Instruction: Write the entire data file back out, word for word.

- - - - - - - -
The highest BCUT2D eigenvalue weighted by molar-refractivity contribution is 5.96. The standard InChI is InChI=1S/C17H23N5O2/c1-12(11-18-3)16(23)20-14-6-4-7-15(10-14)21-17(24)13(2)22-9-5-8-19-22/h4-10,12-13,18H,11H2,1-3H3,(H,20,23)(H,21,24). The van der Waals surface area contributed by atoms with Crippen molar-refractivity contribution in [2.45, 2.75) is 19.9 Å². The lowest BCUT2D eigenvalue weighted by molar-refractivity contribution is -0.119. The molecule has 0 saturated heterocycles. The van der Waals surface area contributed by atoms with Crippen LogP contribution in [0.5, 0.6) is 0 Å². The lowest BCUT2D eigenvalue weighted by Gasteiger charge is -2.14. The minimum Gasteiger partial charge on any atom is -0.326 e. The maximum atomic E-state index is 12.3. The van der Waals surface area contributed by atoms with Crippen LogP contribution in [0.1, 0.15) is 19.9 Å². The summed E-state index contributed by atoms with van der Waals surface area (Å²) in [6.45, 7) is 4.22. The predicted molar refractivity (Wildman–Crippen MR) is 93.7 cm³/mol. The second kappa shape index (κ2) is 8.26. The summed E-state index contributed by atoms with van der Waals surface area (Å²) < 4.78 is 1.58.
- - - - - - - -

The highest BCUT2D eigenvalue weighted by molar-refractivity contribution is 5.96. The standard InChI is InChI=1S/C17H23N5O2/c1-12(11-18-3)16(23)20-14-6-4-7-15(10-14)21-17(24)13(2)22-9-5-8-19-22/h4-10,12-13,18H,11H2,1-3H3,(H,20,23)(H,21,24). The van der Waals surface area contributed by atoms with Crippen molar-refractivity contribution in [2.45, 2.75) is 19.9 Å². The lowest BCUT2D eigenvalue weighted by molar-refractivity contribution is -0.119. The molecule has 0 saturated heterocycles. The van der Waals surface area contributed by atoms with Crippen LogP contribution in [0.5, 0.6) is 0 Å². The lowest BCUT2D eigenvalue weighted by Gasteiger charge is -2.14. The minimum Gasteiger partial charge on any atom is -0.326 e. The maximum atomic E-state index is 12.3. The van der Waals surface area contributed by atoms with Crippen LogP contribution in [0.1, 0.15) is 19.9 Å². The summed E-state index contributed by atoms with van der Waals surface area (Å²) in [6.45, 7) is 4.22. The predicted molar refractivity (Wildman–Crippen MR) is 93.7 cm³/mol. The second kappa shape index (κ2) is 8.26. The summed E-state index contributed by atoms with van der Waals surface area (Å²) < 4.78 is 1.58.